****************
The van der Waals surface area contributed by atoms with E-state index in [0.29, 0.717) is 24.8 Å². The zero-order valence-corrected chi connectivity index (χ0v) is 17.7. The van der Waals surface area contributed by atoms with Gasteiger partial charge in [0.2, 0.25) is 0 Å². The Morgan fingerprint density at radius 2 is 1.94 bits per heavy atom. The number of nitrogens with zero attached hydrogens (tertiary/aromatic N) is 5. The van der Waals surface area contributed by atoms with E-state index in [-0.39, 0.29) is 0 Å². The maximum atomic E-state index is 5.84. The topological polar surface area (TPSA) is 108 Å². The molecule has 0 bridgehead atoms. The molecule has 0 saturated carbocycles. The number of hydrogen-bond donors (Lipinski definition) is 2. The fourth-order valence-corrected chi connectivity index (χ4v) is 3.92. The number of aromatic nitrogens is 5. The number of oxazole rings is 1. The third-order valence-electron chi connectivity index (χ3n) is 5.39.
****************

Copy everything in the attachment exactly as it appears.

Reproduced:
The van der Waals surface area contributed by atoms with E-state index in [0.29, 0.717) is 24.8 Å². The zero-order valence-corrected chi connectivity index (χ0v) is 17.7. The van der Waals surface area contributed by atoms with Gasteiger partial charge in [0.2, 0.25) is 0 Å². The Morgan fingerprint density at radius 2 is 1.94 bits per heavy atom. The number of nitrogens with zero attached hydrogens (tertiary/aromatic N) is 5. The van der Waals surface area contributed by atoms with E-state index in [-0.39, 0.29) is 0 Å². The maximum atomic E-state index is 5.84. The topological polar surface area (TPSA) is 108 Å². The molecule has 0 bridgehead atoms. The molecule has 0 saturated carbocycles. The number of hydrogen-bond donors (Lipinski definition) is 2. The fourth-order valence-corrected chi connectivity index (χ4v) is 3.92. The number of aromatic nitrogens is 5. The number of oxazole rings is 1. The third-order valence-electron chi connectivity index (χ3n) is 5.39.